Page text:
You’ve heard about the benefits of creating and sticking to a budget. But where in the world do you start? How can you actually develop a good budget that fits your life? The best source of guidance and direction in this process will come from tracking your expenses. If you are unsure of where to start, just follow our steps and you should be on your way to developing a budget that fits your lifestyle!

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Divide your expenses into categories. In order to track your expenses and start a budget, you should see where you need to spend money and where you do spend money. Make a list of categories to record where your money goes. Examples of categories are food, entertainment, utilities, rent, insurance, eating out, etc. Write whatever categories you have down so you can visually see where your money is going.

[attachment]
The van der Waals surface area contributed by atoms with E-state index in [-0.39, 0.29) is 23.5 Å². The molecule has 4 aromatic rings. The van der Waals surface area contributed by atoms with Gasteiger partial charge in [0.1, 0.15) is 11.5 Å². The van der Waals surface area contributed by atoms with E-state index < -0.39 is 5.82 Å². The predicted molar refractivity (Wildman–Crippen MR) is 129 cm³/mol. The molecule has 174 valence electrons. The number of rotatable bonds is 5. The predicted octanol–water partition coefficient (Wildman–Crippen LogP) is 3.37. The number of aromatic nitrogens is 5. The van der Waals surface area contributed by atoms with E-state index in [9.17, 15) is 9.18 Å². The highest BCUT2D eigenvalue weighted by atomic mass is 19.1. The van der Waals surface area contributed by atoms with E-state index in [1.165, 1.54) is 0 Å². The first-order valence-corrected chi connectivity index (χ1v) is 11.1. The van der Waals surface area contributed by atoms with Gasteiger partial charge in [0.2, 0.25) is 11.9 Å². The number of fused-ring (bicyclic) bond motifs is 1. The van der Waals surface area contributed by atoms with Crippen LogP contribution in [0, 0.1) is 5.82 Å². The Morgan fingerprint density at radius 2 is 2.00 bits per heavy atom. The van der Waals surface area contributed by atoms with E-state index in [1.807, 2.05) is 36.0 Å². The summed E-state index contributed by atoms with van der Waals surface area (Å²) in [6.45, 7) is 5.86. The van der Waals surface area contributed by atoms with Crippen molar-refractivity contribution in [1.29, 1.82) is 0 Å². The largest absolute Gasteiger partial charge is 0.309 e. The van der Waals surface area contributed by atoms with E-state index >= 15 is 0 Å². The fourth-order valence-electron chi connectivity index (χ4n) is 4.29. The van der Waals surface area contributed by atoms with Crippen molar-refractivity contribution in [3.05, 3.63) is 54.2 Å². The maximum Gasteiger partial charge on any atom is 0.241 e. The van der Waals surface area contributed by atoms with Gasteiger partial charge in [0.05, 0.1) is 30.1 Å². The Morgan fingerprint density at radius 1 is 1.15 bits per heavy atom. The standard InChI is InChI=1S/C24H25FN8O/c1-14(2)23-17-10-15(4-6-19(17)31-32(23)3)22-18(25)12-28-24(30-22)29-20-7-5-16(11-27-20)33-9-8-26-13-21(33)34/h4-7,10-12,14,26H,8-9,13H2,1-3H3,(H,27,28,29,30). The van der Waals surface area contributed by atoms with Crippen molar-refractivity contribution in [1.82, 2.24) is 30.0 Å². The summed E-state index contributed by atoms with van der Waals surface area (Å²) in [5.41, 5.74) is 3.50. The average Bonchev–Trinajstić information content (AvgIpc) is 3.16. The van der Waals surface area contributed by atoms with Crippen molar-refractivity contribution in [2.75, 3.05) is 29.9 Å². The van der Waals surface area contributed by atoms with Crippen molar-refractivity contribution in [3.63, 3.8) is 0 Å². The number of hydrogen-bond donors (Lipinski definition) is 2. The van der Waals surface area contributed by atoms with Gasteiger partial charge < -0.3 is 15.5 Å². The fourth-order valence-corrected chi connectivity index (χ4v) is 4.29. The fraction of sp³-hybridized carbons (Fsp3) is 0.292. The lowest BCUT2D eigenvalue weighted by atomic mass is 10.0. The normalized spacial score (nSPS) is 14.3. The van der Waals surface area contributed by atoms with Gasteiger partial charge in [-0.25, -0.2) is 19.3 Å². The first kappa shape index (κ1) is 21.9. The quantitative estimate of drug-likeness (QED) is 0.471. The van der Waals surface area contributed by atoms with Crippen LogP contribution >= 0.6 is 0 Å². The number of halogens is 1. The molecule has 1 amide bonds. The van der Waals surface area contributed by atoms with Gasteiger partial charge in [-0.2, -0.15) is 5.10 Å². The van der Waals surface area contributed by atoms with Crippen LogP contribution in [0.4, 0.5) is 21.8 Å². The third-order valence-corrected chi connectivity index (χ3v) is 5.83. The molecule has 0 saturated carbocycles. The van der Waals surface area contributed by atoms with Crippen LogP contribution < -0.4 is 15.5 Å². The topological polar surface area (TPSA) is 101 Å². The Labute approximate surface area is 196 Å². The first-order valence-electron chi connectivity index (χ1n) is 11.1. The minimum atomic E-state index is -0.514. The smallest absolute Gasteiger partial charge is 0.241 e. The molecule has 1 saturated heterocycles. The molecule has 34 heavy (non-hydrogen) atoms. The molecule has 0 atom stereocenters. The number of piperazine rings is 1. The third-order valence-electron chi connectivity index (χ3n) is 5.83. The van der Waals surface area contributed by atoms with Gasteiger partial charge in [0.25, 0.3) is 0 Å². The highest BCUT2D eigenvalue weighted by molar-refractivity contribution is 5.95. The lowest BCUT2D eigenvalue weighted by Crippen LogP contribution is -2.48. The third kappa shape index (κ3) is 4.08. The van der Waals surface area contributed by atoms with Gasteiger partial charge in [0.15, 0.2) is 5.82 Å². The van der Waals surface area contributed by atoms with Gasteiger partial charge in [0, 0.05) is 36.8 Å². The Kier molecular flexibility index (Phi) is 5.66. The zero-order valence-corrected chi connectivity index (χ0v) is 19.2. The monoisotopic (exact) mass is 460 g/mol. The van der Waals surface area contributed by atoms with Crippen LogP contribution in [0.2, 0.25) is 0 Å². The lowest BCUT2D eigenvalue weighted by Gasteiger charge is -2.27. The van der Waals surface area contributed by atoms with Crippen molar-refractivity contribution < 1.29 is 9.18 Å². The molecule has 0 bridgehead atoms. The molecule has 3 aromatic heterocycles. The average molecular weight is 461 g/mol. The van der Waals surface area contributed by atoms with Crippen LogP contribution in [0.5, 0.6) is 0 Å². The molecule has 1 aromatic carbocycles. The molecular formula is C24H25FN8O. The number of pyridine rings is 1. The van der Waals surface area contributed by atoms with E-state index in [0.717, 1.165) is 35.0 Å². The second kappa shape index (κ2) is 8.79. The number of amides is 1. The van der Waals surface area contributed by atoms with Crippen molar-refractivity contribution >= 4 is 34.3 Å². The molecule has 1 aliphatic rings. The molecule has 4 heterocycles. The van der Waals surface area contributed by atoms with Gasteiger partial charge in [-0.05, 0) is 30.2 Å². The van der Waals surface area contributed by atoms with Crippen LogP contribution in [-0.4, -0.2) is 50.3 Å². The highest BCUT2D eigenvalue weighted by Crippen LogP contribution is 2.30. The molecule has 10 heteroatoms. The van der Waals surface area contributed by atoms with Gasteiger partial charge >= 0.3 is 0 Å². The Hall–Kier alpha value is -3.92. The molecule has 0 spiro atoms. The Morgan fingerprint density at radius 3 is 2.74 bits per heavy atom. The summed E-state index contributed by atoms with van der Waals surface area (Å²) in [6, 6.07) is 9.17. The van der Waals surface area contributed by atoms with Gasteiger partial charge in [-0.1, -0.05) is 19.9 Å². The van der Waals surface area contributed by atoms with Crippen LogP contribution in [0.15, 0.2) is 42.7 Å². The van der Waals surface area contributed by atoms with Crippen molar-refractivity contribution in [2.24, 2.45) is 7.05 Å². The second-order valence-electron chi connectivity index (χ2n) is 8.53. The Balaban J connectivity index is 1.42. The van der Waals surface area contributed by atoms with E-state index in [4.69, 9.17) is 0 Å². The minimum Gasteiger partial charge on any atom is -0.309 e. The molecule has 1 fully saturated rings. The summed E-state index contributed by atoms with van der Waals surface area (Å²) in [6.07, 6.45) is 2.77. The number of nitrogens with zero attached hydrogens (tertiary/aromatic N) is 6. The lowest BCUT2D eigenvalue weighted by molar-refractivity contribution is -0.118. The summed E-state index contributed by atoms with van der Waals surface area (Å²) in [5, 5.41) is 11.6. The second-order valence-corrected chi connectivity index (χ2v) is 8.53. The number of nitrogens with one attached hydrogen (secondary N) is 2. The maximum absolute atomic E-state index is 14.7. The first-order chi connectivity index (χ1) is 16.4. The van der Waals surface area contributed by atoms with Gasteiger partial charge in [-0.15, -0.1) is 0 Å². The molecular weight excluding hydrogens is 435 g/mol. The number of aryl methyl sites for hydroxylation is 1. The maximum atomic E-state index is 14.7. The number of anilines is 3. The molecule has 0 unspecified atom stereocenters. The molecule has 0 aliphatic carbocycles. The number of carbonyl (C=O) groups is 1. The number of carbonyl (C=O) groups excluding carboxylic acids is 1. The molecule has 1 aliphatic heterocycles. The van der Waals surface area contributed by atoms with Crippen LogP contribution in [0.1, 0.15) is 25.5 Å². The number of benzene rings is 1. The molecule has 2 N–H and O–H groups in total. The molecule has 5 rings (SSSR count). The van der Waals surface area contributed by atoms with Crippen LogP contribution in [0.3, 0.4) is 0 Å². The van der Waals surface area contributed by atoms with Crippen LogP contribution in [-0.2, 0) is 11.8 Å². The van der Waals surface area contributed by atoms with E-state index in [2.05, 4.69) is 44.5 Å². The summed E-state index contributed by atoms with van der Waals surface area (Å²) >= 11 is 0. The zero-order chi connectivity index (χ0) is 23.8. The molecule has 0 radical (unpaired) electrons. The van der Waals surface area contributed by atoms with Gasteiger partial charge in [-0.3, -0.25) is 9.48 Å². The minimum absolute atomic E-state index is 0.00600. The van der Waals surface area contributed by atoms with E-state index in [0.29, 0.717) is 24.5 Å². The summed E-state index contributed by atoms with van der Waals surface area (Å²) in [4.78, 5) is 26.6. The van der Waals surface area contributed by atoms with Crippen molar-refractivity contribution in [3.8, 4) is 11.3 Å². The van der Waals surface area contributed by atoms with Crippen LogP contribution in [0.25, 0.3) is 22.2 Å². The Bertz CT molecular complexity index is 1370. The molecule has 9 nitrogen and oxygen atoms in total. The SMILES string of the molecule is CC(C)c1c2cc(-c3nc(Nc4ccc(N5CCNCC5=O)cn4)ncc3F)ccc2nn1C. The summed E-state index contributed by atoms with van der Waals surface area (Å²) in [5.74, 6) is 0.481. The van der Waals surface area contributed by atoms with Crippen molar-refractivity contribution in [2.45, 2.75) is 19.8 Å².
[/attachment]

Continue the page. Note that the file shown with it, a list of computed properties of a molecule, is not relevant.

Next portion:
Start recording what you spend. The best way to see what changes you need to make is to record the details of your spending. Are you throwing more cash away eating out than you thought? Are you scrambling to gather money for your bills because you went to a lot of movies this month? It may seem like you know what you’re spending by just checking on your banking app, but categorizing your expenses really makes a difference. You can go the old-fashioned route and write it all out for yourself with pen and paper, or you can create a spreadsheet on Excel. Many people also use budgeting apps that will categorize your spending for you.

Don’t do anything differently during your first month. To get an idea of what type of monthly budget you need, you’ll have to record your expenses for a whole month. It may be tempting to already try to cut spending down since writing and categorizing it makes you so much more aware of bad habits, but you really need to get an accurate snapshot of your current situation. Give yourself a chance to truly analyze your natural spending habits.